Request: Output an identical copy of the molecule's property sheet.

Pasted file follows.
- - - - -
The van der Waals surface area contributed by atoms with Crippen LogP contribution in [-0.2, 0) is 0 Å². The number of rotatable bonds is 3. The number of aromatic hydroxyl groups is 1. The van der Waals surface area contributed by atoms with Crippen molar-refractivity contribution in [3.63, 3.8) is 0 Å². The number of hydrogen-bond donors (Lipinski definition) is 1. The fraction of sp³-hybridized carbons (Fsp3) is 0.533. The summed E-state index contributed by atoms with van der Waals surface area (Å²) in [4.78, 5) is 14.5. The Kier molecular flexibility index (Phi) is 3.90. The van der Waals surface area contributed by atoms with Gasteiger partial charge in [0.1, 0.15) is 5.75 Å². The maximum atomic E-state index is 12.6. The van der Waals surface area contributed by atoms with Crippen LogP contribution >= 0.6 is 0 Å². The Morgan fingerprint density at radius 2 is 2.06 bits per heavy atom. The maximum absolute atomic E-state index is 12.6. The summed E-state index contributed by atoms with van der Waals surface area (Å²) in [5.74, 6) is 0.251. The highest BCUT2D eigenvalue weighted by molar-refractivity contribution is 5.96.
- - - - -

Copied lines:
The van der Waals surface area contributed by atoms with Crippen LogP contribution in [-0.2, 0) is 0 Å². The number of rotatable bonds is 3. The number of aromatic hydroxyl groups is 1. The van der Waals surface area contributed by atoms with Crippen molar-refractivity contribution in [3.63, 3.8) is 0 Å². The number of hydrogen-bond donors (Lipinski definition) is 1. The fraction of sp³-hybridized carbons (Fsp3) is 0.533. The summed E-state index contributed by atoms with van der Waals surface area (Å²) in [4.78, 5) is 14.5. The Kier molecular flexibility index (Phi) is 3.90. The van der Waals surface area contributed by atoms with Gasteiger partial charge in [0.1, 0.15) is 5.75 Å². The maximum atomic E-state index is 12.6. The van der Waals surface area contributed by atoms with Crippen LogP contribution >= 0.6 is 0 Å². The Morgan fingerprint density at radius 2 is 2.06 bits per heavy atom. The maximum absolute atomic E-state index is 12.6. The summed E-state index contributed by atoms with van der Waals surface area (Å²) in [5.74, 6) is 0.251. The highest BCUT2D eigenvalue weighted by molar-refractivity contribution is 5.96.